So Dave Castro decided to switch it up a bit for this workout by giving us the option of choosing from three different ones! We all knew it was going to involve some form of thrusters and chest to bar pull-ups and we weren’t wrong. I stayed up to watch the announcement and vote; luckily the one I opted for was the one that got picked!

The ‘umming’ whether to RX this one was a hard choice. My C2B were only weeks old and a shoulder niggle was feeling pretty real. Inferno Racing was also only a week away – I really didn’t want to do anything to aggravate it further or injure myself before the competition. It was about weighing up what was more important – RXing all 5 workouts, maintaining a higher leaderboard score and pushing myself, or letting it go and realising my main goal was to support my partner in another competition and look after my body first off. I wouldn’t be going to Regionals so did it really matter? No.

I have to say other than the shoulder pain I rather enjoyed this workout. It was fast and sweaty with its 7 minute time cap. I think I moved pretty consistently throughout and started to break up the thrusters into two sets from 15 onwards. If I were to do it again I would try at RX just to see if I could. If I were to do it again scaled, I would probably push myself a little harder on the thrusters and transitions between the rig.


So in review what are the main things I have learnt from 5 weeks in the CrossFit Open?

Don’t get caught up in the leaderboard. So many times I was happy with my own result until I started to see everyone else’s come in above me. CrossFit is a competitive sport, but it also should be about your personal growth as an athlete and hitting your goals. I need to remember that I have only been doing it for just over a year and even then I only upped my workouts to 5 times a week since January. To achieve 4/5 RX workouts is a huge achievement in its own right. Should I have scaled some of them? Potentially yes, but it pushed me to see what I could do.

There’s no family like a CrossFit family! Over the last few weeks I feel closer than ever to the community at the box. Seeing these faces every week to tackle the same challenges together has made me realise so much about our relationships and the support they provide. I honestly don’t know what I would do without being part of such a great CrossFit community and I so appreciate all the time and advice the people there have given me. Without them, I wouldn’t have grown as I have.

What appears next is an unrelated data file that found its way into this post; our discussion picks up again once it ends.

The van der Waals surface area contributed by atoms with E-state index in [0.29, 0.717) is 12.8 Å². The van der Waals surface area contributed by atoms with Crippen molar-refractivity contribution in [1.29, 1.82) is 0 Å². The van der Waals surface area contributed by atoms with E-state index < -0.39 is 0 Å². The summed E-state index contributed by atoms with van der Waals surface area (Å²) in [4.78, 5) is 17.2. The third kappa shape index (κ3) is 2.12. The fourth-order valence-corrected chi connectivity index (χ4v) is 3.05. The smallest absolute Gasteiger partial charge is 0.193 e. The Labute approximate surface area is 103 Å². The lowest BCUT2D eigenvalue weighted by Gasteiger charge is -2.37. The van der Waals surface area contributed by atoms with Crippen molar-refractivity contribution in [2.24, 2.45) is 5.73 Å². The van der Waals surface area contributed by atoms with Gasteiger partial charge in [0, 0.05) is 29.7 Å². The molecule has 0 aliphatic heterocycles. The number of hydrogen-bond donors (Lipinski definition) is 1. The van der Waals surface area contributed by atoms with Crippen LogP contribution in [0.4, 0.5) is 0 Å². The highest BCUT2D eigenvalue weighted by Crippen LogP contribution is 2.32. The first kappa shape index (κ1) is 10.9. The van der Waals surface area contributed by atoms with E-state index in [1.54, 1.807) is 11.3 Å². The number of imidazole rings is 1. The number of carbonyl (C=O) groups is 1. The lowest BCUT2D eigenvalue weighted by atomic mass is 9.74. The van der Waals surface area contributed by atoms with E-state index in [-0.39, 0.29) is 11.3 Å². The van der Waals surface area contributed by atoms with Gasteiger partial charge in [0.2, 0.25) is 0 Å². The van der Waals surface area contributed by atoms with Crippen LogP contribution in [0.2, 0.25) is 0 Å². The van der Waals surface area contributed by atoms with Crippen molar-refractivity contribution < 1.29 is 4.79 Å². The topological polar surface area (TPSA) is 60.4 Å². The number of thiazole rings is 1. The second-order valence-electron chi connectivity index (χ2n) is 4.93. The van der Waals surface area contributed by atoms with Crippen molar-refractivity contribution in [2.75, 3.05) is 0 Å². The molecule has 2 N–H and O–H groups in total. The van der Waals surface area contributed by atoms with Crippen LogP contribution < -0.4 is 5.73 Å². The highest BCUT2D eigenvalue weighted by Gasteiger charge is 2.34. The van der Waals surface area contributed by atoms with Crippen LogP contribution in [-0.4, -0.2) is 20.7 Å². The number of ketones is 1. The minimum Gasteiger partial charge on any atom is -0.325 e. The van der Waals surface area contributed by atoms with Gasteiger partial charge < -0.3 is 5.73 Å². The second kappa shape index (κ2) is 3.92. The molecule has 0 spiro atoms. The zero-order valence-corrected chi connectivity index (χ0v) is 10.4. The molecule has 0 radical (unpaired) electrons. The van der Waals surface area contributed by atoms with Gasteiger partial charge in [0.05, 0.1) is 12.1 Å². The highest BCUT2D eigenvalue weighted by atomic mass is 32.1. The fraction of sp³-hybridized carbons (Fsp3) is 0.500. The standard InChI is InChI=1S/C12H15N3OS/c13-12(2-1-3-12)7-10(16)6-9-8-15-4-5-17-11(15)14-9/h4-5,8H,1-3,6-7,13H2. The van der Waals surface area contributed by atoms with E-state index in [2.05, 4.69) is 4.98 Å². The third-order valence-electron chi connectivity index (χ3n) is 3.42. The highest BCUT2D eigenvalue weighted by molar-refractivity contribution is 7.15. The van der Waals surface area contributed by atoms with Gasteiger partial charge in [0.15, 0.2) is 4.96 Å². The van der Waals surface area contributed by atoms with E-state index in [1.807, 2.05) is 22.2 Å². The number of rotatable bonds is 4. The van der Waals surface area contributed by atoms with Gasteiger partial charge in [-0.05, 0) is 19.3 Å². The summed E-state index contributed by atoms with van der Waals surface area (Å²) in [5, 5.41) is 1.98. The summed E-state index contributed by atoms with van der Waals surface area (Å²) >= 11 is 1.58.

There’s always next year. If you didn’t hit that PB or achieve what you wanted to there is always next year. The Open provides a fantastic opportunity to find and work on those weaknesses and come back a year later to smash them out the park!

CrossFit is awesome. The change I have seen in others and myself in such a short period of time is mind blowing. The CrossFit Games seems like the ultimate CrossFit goal, but I sometimes think we forget that it is more about the little communities and the achievements of everyday people who make it what it is.

I would highly recommend giving the CrossFit Open a go if you didn’t this year, or even trying out CrossFit if you haven’t already. This fast growing sport is a fantastic way to improve your health and meet some fantastic people along the way.

Photo credit @nataliasalminen

About the Author

Ultra & Trail Runner

Connect with Sophie Adams

Sophie Adams is a London based trail and ultra marathon runner; as well as co-partner of the running community Wild Trail Runners.

Starting her journey as a track athlete and representing her local county at a young age, Sophie has now progressed into longer distance running and competing in various races across the world. She has recently competed in European races such as the Skyrunner World Series race Transvulcania, on La Palma Island, and Italy’s Sciacche Trail.

After transitioning to long distance, mountain running events Sophie also has a strong focus on strength conditioning and CrossFit endurance training.

Head over to Sophie’s blog to see her latest adventures.